Next Article in Journal
Injectable Systems for Intra-Articular Delivery of Mesenchymal Stromal Cells for Cartilage Treatment: A Systematic Review of Preclinical and Clinical Evidence
Next Article in Special Issue
Role of Computational Methods in Going beyond X-ray Crystallography to Explore Protein Structure and Dynamics
Previous Article in Journal
Antagonism of Transient Receptor Potential Ankyrin Type-1 Channels as a Potential Target for the Treatment of Trigeminal Neuropathic Pain: Study in an Animal Model
Previous Article in Special Issue
Exploring Configuration Space and Path Space of Biomolecules Using Enhanced Sampling Techniques—Searching for Mechanism and Kinetics of Biomolecular Functions
Open AccessArticle

Adsorption of Fibronectin Fragment on Surfaces Using Fully Atomistic Molecular Dynamics Simulations

1
School Chemical Engineering, University of Birmingham, Edgbaston, Birmingham B15 2TT, UK
2
Department of Chemical and Process Engineering, University of Strathclyde, James Weir Building, 75 Montrose Street, Glasgow G1 1XJ, UK
3
Department of Biomedical Engineering, University of Strathclyde, 106 Rottenrow, Glasgow G4 0NW, UK
*
Authors to whom correspondence should be addressed.
Int. J. Mol. Sci. 2018, 19(11), 3321; https://doi.org/10.3390/ijms19113321
Received: 15 August 2018 / Revised: 15 October 2018 / Accepted: 23 October 2018 / Published: 25 October 2018
(This article belongs to the Special Issue Protein Structural Dynamics)
The effect of surface chemistry on the adsorption characteristics of a fibronectin fragment (FNIII8–10) was investigated using fully atomistic molecular dynamics simulations. Model surfaces were constructed to replicate self-assembled monolayers terminated with methyl, hydroxyl, amine, and carboxyl moieties. It was found that adsorption of FNIII8–10 on charged surfaces is rapid, specific, and driven by electrostatic interactions, and that the anchoring residues are either polar uncharged or of opposing charge to that of the targeted surfaces. On charged surfaces the presence of a strongly bound layer of water molecules and ions hinders FNIII8–10 adsorption. In contrast, adsorption kinetics on uncharged surfaces are slow and non-specific, as they are driven by van der Waals interactions, and the anchoring residues are polar uncharged. Due to existence of a positively charged area around its cell-binding region, FNIII8–10 is available for subsequent cell binding when adsorbed on a positively charged surface, but not when adsorbed on a negatively charged surface. On uncharged surfaces, the availability of the fibronectin fragment’s cell-binding region is not clearly distinguished because adsorption is much less specific. View Full-Text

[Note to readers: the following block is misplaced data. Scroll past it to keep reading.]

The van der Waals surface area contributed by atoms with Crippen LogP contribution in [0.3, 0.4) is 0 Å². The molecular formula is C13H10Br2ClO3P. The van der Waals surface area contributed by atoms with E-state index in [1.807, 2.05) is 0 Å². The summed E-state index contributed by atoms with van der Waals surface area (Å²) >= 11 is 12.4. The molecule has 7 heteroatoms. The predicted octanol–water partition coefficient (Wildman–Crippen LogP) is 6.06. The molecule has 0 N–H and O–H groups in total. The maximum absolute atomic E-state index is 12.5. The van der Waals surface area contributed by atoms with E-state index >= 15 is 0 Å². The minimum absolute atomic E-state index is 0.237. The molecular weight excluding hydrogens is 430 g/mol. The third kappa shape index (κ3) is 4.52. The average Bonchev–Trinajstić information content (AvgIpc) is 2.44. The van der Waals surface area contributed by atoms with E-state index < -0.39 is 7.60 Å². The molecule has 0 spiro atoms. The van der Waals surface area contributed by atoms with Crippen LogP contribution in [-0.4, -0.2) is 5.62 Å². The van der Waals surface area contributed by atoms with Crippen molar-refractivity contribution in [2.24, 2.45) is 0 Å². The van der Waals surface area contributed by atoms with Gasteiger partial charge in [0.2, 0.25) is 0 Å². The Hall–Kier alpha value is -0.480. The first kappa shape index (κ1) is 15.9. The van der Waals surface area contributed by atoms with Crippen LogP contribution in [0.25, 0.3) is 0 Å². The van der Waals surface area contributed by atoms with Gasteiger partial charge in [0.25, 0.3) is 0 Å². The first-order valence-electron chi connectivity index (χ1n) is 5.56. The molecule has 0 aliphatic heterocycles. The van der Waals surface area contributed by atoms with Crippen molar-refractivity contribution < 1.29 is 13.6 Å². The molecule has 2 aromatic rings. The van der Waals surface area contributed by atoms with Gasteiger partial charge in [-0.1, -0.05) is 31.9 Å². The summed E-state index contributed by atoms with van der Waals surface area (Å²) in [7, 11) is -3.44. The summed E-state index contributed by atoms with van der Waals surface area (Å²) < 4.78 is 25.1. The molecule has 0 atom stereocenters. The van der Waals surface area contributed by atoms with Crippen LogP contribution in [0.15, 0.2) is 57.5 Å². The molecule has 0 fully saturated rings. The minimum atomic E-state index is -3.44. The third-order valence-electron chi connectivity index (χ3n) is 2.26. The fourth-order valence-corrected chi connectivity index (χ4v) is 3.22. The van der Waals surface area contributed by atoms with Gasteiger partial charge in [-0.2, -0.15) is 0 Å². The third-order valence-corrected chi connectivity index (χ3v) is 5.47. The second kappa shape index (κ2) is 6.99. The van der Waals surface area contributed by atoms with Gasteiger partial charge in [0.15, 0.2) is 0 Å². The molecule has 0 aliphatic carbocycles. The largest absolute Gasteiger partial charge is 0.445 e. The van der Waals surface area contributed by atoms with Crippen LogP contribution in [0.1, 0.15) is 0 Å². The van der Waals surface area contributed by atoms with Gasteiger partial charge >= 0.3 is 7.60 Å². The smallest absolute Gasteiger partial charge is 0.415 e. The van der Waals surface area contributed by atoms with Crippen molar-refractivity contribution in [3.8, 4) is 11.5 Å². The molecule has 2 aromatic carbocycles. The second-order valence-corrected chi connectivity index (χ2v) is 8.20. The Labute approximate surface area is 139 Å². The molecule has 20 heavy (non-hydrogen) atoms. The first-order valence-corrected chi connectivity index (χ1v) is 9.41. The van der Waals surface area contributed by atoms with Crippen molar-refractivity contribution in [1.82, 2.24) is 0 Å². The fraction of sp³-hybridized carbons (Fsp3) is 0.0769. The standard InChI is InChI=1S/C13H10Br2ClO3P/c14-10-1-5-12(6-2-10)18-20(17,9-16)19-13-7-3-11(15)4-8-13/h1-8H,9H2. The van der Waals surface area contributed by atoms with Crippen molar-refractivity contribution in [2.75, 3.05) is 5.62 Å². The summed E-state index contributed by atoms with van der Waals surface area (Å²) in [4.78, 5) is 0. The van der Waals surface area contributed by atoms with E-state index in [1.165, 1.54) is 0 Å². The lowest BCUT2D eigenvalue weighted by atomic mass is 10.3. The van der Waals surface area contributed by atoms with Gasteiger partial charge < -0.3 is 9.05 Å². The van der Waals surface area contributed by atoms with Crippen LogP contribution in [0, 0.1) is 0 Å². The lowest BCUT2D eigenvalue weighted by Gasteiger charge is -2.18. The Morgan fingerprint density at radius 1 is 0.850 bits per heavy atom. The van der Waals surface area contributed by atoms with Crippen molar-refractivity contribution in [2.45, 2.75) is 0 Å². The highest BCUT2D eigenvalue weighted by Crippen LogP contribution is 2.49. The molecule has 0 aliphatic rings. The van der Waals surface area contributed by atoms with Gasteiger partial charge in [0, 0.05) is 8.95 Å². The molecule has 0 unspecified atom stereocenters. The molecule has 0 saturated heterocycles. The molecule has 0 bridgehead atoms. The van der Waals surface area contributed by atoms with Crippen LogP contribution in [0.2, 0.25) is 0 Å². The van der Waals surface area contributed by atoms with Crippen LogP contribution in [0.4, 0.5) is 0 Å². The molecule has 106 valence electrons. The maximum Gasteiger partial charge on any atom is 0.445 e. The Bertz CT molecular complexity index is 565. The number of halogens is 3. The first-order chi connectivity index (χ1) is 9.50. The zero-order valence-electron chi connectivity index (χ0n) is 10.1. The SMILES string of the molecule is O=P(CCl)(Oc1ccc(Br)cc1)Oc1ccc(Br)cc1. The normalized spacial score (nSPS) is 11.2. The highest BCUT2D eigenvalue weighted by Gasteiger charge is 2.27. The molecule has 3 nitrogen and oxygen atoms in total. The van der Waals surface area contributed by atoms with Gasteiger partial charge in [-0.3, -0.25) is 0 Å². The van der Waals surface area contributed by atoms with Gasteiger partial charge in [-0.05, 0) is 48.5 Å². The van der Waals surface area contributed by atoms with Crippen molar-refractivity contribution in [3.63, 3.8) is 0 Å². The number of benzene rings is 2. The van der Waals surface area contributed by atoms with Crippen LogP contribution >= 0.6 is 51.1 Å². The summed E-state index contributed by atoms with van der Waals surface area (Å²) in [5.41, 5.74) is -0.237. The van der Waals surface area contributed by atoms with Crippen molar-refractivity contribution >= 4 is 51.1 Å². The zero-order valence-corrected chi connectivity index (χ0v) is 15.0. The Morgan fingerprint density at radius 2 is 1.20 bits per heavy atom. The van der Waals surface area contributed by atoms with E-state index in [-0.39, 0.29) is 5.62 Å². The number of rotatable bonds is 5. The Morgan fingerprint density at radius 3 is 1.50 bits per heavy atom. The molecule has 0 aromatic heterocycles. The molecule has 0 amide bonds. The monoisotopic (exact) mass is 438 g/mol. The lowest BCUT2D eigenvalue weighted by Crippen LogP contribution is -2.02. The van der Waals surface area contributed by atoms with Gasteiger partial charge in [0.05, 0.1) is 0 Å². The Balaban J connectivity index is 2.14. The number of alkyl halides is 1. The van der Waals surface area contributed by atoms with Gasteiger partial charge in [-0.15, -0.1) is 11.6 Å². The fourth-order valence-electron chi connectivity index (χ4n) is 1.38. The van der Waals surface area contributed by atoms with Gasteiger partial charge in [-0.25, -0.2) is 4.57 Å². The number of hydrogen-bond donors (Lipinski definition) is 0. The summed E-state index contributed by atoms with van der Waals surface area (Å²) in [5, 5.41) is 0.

Keywords: NAMD; self-assembled monolayers; SAMs; protein adsorption; explicit solvent NAMD; self-assembled monolayers; SAMs; protein adsorption; explicit solvent
Show Figures

Figure 1

MDPI and ACS Style

Liamas, E.; Kubiak-Ossowska, K.; Black, R.A.; Thomas, O.R.; Zhang, Z.J.; Mulheran, P.A. Adsorption of Fibronectin Fragment on Surfaces Using Fully Atomistic Molecular Dynamics Simulations. Int. J. Mol. Sci. 2018, 19, 3321.

Show more citation formats Show less citations formats
Note that from the first issue of 2016, MDPI journals use article numbers instead of page numbers. See further details here.

Article Access Map by Country/Region

1
Back to TopTop